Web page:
Common turbo failure modes create much discussion between our customers and technical department. To help identify common failures in warranty situations and to provide advice on how to prevent future failures occurring, we have created a series of help guides:
Overspeeding is a term used when a turbo is operating well above its normal operating limits.
So, what causes overspeeding?
- Engine modifications including ‘chipping’ or ‘over-fuelling’;
- Inconsistent flow of air into the turbo – this can be caused by a tear in the air hose or it becoming completely detached, or by restrictions in the air intake filter or pipe work;
- The wastegate or VNT mechanism has been set incorrectly;
- Worn injectors;
- Installing an incorrect turbo;
- Loss of signal to the SREA (Simple Rotary Electronic Actuator) for the wastegate or VNT control;
- Operation at altitude.
Visual effects of overspeeding
- The ‘orange peel’ effect;
- Inducer blade damage can be a consequence of housing rub;
- Staining due to oxidation;
- Partial loss of blades;
- Burst wheel.
The ‘orange peel’ effect explained:
‘Orange peel’ effect on the back face of the compressor wheel is created by expansion and contraction. When the compressor wheel overspeeds it grows in size. This expansion causes cracks between the grain boundaries of the material, in mild cases this returns back to its original state (like elastic) but in most cases these cracks begin to grow and eventually part of the hub can break away.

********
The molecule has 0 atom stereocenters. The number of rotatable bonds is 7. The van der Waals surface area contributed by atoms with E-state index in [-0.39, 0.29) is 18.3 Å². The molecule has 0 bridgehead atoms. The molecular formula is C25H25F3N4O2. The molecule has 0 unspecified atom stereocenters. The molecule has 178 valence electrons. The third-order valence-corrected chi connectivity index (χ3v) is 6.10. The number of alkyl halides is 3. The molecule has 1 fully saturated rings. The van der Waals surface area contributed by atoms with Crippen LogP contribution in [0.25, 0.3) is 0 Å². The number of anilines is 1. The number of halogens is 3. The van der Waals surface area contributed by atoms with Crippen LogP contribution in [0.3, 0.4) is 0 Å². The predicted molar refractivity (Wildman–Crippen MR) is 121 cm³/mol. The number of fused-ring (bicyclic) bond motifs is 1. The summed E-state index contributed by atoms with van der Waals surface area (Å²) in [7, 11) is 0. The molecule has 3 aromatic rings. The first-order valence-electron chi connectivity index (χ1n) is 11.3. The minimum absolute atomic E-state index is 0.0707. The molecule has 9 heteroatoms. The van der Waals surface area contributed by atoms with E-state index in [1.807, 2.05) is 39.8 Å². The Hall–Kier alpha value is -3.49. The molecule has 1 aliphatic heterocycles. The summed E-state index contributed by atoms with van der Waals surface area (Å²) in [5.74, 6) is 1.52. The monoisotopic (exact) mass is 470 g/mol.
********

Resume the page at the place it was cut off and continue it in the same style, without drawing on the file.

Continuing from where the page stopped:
Quite often overspeeding is overlooked as a cause of the turbo failure as the symptoms of other failures can occur as a result of this overspeeding. Material transfer and discolouration of parts may indicate a lack of lubrication. Scoring to parts could indicate oil contamination, however the particles that have caused the scoring could have broken away from the bearings as a result of the overspeeding and imbalance caused by this.
This imbalance can also cause compressor rub and turbine wheel rub in the housings, which in turn can lead to the shaft snapping and loss to part of the inducer blades. All in all overspeeding causes a lot of damage and is often the primary failure mode! Recognising these features when diagnosing a warranty return can save time and money. For further information on this or other topics, please contact Melett Technical Support – email@example.com.
Oil is very often overlooked as a critical component, however clean filtered engine oil is a major requirement and a necessity for all turbochargers. Contamination will cause rapid wear to various components and eventually cause catastrophic failure.
Signs of oil contamination:
- Scoring to thrust parts;
- Scoring to journal bearings;
- Scoring to journal bearing diameter of shaft and wheel;
- Smell of fuel in the oil.
Alternatively, if oil levels are too low or if the wrong grade of oil is used, the turbocharger will also fail. If the original cause of failure is not identified it is likely the same type of failure will occur on the remanufactured turbo. Catastrophic damage to the bearing systems can occur within seconds of the turbocharger commencing operation.
Common causes of oil contamination:
- High carbon build-up in engines quickly contaminates new oil;
- Contamination of new oil whilst servicing (accidental);
- If the oil filter is blocked/damaged or a poor quality oil filter is used;
- Degraded oil caused by excessive temperatures or extended service intervals;
- Engine wear and tear, leaving deposits in the oil;
- Fuel or water mixing with oil supply.
Turbo failure prevention:
- Using new oil and filters helps to reduce the risk. We advise that filters recommended by the engine manufacturer are used when refitting the turbo